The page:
New Hampshire, one of the least religious states in the nation, has become the latest front in the political battle over contraception. State GOP leaders oppose the new federal rule compelling insurers to provide birth control to employees of religious organizations. They want to change a 12-year-old state law that requires contraceptive coverage under insurers’ prescription drug policies.
It’s hard to miss the politics fueling state House Speaker William O’Brien’s push to carve out a religious exemption from the contraception mandate.
“The Obama administration is trying to divide this country and to divide women against Catholics,” O’Brien said. “The amendment before you, however, is a way of guaranteeing religious freedom by ensuring that we are not forcing employers to purchase health care coverage that violates their belief.”
No Outcry When State Law Was Conceived
New Hampshire has required contraceptive coverage in all prescription drug plans since 2000. The law was passed by a Republican Legislature and signed by a Democratic governor. And nobody at the time, it seems, saw the policy as a blow against religious liberty.
Democratic state Rep. Terie Norelli, who co-sponsored the law, said that objection never came up.
“There was no discussion whatsoever — I even went back and looked at the history from the bill,” she said. “There was not one comment about religious freedoms.”
And it wasn’t just lawmakers who were silent; religious leaders were, too.
“I wasn’t here back in 1999,” said Diane Murphy Quinlan, chancellor of the Catholic Diocese of Manchester, “and we didn’t have a full-time lobbyist in the Legislature. It’s possible that it was missed.”
The diocese isn’t itself directly affected by the contraception mandate because it, like the state’s largest catholic hospital, has chosen to self-insure. But if the church gets its way, contraceptive-free insurance may soon be widely available on the open market.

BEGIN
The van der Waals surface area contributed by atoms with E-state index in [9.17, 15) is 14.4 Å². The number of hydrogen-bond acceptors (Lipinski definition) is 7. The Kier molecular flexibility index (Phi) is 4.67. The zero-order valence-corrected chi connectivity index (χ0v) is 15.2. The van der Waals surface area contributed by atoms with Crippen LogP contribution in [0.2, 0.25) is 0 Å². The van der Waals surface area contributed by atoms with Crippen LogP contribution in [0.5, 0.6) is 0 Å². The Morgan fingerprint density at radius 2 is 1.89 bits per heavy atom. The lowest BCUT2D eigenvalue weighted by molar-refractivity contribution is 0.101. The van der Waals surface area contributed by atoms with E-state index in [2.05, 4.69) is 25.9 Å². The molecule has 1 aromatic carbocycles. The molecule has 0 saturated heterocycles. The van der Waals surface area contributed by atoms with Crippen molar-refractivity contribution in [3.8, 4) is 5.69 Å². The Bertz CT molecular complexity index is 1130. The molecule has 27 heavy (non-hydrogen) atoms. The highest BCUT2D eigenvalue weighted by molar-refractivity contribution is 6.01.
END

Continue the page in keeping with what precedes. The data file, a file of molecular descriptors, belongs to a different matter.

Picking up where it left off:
“I ask that all of our people of good will support that which is in the best interest of that which gives life, that which sustains life,” Bishop Peter Libasci said during a recent news conference. The diocese helped draft the bill, which would free any employer, be it an auto repair shop or a metaphysical bookstore, with a religious objection to birth control.
In Effort To ‘Correct’ Law, Potential For ‘Abuse’?
It’s unknown how many New Hampshire employers now carry insurance that runs counter to their religious tenets, but some are out there.
“We are part of a group plan that forces us to do things that are against our Catholic principles,” said George Harne, president of The College of Saint Mary Magdalen. He admits that he wasn’t aware of the state law until the controversy erupted over the federal rule. But, he said, “If we had not found it now, we would have eventually discovered the problem and sought to correct it.”
Yet critics say as drafted, this proposal’s breadth may cause as many problems as it solves. They say its standards are so loose that employers could drop contraceptive coverage at will.
“It’s more open-ended, without criteria, without definition, with room for abuse than any of the other states in the country that currently have religious exemptions,” said Jennifer Frizzell, a lawyer with Planned Parenthood of Northern New England.
The fight over this bill won’t end soon. The New Hampshire Civil Liberties Union says it will sue to block the measure should it become law. Both political parties are meanwhile using this issue — one on which bipartisan accord had been the norm in this highly secular state — to stoke activist fervor.